The Hatch Act Reform Amendments of 1993 would not prohibit the remainder of federal employees covered by those Amendments from making contributions to political action committees through the salary-allocation system; however, 5 U.S.C. § 7324(a) would expressly prohibit such employees from taking steps to use the salary-allocation system to make such contributions while they are on duty or in a federal building.
While use of the salary-allocation system for contributions to political action committees would be lawful under certain circumstances, the head of each federal agency has the discretion to decide whether to make the system available for that purpose to employees of the agency.
|02/21/1995||Authority of FBI Agents, Serving As Special Deputy United States Marshals, to Pursue Non-Federal Fugitives||
Regardless of whether federal process is outstanding or anticipated, agents of the Federal Bureau of Investigation have authority to investigate fugitive felons when there is a reasonable basis to believe that doing so will detect or prevent the commission of a federal crime.
U.S. Marshals, including FBI agents serving as Special Deputy U.S. Marshals, have authority under 28 U.S.C. § 566(e)(1)(B) to investigate and pursue fugitives wanted under state felony warrants whenever such action is undertaken pursuant to a special apprehension program approved by the Attorney General.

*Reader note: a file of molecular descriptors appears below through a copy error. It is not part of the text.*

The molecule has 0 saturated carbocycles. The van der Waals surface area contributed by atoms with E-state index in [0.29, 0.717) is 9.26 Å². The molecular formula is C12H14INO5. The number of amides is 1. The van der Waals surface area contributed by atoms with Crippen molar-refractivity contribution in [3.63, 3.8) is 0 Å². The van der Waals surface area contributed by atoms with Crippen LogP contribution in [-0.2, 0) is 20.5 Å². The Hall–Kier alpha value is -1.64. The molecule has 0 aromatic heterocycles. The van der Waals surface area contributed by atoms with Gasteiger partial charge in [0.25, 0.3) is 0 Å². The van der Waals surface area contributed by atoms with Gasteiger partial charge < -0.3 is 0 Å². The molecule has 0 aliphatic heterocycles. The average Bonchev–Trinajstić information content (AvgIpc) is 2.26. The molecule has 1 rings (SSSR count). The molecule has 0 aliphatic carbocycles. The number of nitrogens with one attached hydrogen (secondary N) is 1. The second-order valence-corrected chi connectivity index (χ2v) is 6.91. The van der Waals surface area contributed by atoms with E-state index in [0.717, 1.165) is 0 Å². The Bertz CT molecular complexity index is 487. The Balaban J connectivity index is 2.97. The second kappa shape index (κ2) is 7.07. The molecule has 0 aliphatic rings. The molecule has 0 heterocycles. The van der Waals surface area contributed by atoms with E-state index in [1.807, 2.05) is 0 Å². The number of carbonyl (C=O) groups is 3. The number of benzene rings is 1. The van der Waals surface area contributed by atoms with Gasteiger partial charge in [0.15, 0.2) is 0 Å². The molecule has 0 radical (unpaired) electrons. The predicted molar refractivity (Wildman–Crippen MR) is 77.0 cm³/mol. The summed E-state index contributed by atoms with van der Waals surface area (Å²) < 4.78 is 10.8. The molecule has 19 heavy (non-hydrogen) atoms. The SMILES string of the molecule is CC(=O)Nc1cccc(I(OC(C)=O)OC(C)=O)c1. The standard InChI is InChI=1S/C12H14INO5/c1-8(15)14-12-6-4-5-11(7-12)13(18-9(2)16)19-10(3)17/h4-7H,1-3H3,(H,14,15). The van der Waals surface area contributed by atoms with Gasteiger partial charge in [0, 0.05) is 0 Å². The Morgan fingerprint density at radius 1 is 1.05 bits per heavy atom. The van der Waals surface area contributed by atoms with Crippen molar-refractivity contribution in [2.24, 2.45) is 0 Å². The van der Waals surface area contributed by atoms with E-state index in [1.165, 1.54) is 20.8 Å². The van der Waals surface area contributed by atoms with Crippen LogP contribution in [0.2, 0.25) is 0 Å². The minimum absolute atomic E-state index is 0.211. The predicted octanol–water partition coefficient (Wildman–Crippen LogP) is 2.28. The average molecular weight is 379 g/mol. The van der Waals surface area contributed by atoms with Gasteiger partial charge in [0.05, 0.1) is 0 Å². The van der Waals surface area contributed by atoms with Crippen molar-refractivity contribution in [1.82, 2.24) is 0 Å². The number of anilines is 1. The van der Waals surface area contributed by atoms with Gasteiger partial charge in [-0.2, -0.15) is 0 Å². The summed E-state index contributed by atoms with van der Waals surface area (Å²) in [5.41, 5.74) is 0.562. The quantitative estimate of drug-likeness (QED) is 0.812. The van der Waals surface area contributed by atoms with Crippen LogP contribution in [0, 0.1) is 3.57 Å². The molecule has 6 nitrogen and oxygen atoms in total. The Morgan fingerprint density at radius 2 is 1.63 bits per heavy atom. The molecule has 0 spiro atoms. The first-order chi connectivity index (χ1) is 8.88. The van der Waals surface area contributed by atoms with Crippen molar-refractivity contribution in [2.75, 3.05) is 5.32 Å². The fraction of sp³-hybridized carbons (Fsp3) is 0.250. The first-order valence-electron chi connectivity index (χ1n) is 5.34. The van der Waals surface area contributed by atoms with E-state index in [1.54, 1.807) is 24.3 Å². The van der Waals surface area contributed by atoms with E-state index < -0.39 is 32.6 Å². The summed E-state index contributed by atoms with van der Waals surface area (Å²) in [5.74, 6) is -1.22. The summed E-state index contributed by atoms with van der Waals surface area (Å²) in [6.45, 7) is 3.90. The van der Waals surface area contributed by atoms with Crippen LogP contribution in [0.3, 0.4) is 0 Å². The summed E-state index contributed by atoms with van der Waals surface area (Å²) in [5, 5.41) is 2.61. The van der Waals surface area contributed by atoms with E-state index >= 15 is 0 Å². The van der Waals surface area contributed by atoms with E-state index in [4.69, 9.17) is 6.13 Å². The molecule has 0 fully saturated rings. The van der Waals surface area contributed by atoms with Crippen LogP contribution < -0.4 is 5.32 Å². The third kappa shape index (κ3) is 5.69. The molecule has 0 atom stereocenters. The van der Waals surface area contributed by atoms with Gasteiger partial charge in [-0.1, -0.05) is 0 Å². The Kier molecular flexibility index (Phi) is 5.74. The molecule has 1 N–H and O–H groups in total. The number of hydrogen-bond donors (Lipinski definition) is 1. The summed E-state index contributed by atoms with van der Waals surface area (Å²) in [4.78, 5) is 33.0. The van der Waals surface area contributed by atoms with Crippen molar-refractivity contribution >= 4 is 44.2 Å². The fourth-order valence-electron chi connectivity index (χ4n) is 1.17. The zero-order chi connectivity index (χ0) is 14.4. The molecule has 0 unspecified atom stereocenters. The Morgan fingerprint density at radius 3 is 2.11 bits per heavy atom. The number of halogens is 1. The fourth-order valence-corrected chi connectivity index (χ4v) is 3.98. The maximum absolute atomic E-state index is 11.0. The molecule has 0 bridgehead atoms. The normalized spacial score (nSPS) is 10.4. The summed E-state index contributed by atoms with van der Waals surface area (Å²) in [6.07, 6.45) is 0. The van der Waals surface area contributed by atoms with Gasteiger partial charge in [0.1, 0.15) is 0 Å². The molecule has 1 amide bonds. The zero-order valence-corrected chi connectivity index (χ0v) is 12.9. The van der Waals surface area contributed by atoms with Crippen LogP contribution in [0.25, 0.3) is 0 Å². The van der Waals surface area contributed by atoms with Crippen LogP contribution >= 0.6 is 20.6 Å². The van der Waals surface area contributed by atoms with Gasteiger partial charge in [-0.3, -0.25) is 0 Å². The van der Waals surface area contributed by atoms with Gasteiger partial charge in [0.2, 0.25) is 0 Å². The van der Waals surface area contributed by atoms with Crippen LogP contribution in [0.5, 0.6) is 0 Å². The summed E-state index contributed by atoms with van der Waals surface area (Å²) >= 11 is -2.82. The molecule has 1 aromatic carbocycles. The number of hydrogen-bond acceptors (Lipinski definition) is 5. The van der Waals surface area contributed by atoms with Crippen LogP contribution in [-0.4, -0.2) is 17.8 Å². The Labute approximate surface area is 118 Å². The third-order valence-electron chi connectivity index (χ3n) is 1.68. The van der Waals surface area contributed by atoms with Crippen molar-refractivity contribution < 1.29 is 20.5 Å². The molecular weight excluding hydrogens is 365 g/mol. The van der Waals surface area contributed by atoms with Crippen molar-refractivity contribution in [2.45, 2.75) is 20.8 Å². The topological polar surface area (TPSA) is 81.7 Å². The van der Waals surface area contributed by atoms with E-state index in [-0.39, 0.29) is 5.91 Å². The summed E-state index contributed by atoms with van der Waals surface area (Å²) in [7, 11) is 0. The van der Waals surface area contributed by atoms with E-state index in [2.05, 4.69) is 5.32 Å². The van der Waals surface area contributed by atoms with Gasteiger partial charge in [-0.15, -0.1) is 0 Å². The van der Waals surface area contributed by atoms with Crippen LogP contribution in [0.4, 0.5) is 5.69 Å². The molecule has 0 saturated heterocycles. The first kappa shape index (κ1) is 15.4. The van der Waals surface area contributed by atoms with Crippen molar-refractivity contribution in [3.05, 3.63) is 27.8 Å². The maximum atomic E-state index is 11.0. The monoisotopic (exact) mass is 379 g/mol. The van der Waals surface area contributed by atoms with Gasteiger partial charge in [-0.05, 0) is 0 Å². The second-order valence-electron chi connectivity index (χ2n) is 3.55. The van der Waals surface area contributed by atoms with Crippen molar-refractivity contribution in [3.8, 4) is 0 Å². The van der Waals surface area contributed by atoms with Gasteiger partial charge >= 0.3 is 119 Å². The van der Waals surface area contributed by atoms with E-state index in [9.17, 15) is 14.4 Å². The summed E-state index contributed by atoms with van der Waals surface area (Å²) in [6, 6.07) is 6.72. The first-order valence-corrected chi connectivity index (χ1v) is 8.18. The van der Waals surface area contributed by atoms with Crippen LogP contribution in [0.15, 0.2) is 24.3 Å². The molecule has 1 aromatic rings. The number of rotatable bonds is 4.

Where a U.S. Marshal or Special Deputy U.S. Marshal is engaged in an approved investigation of state law fugitives under section 566(e)(1)(B), the marshal’s derivative state sheriff powers under 28 U.S.C. § 564 and the marshal’s inherent authority to take enforcement actions necessary to carry out his federal duties provide valid grounds for the marshal to arrest such fugitives.
|01/26/1995||Internal Revenue Service Notices of Levy on Undelivered Commerce Department Fishing Quota Permits||
The Department of Commerce may lawfully withhold delivery of fishing quotas or quota shares to eligible fishermen under the federal fishery laws in order to comply with a notice of levy served on the Department by the Internal Revenue Service to satisfy federal tax delinquencies.
|01/23/1995||The Balanced Budget Amendment||
The lack of any enforcement mechanism in current proposals to amend the Constitution to require a balanced budget could result in the transfer of power over fundamental political questions of taxing and spending to the courts. This would represent a substantial reordering of our basic constitutional structure.
Before resorting to the drastic step of amending the Constitution, Congress should explore other reasonable alternatives, including line item veto legislation.
|01/20/1995||Relationship Between Department of Justice Attorneys and Persons on Whose Behalf the United States Brings Suits Under the Fair Housing Act||
When the Department of Justice undertakes a civil action on behalf of a complainant alleging a discriminatory housing practice under the Fair Housing Act, Department attorneys handling the action do not enter into an attomey-client relationship with the complainant, nor do they undertake a fiduciary obligation to the complainant.
Because no attomey-client relationship is established in such undertakings, no retainer agreement between the complainant and the Department attorneys should be entered into.